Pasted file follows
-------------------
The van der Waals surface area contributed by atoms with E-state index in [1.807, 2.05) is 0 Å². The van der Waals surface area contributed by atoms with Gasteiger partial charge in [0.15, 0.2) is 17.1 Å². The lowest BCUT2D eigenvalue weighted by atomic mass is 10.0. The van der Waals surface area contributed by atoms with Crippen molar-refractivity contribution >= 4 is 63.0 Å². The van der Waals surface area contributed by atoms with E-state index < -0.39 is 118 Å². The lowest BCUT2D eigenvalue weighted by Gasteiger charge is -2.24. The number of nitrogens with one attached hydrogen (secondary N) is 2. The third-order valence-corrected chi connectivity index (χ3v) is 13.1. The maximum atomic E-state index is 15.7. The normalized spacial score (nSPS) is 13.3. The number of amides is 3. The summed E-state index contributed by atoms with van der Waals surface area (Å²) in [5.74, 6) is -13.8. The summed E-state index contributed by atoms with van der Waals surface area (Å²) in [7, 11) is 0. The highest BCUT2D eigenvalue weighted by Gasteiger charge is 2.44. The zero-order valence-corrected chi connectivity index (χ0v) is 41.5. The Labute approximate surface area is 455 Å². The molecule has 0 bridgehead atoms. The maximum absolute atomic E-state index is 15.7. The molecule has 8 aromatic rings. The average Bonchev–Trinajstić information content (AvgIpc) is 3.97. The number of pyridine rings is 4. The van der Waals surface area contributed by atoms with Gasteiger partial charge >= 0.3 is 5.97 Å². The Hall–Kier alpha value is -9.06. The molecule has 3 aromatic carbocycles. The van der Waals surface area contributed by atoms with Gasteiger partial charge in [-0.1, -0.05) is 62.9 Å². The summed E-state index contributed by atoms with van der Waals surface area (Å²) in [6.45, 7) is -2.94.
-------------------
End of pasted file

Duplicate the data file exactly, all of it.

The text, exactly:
The van der Waals surface area contributed by atoms with E-state index in [1.807, 2.05) is 0 Å². The van der Waals surface area contributed by atoms with Gasteiger partial charge in [0.15, 0.2) is 17.1 Å². The lowest BCUT2D eigenvalue weighted by atomic mass is 10.0. The van der Waals surface area contributed by atoms with Crippen molar-refractivity contribution >= 4 is 63.0 Å². The van der Waals surface area contributed by atoms with E-state index < -0.39 is 118 Å². The lowest BCUT2D eigenvalue weighted by Gasteiger charge is -2.24. The number of nitrogens with one attached hydrogen (secondary N) is 2. The third-order valence-corrected chi connectivity index (χ3v) is 13.1. The maximum atomic E-state index is 15.7. The normalized spacial score (nSPS) is 13.3. The number of amides is 3. The summed E-state index contributed by atoms with van der Waals surface area (Å²) in [5.74, 6) is -13.8. The summed E-state index contributed by atoms with van der Waals surface area (Å²) in [7, 11) is 0. The highest BCUT2D eigenvalue weighted by Gasteiger charge is 2.44. The zero-order valence-corrected chi connectivity index (χ0v) is 41.5. The Labute approximate surface area is 455 Å². The molecule has 0 bridgehead atoms. The maximum absolute atomic E-state index is 15.7. The molecule has 8 aromatic rings. The average Bonchev–Trinajstić information content (AvgIpc) is 3.97. The number of pyridine rings is 4. The van der Waals surface area contributed by atoms with Gasteiger partial charge >= 0.3 is 5.97 Å². The Hall–Kier alpha value is -9.06. The molecule has 3 aromatic carbocycles. The van der Waals surface area contributed by atoms with Gasteiger partial charge in [-0.1, -0.05) is 62.9 Å². The summed E-state index contributed by atoms with van der Waals surface area (Å²) in [6.45, 7) is -2.94.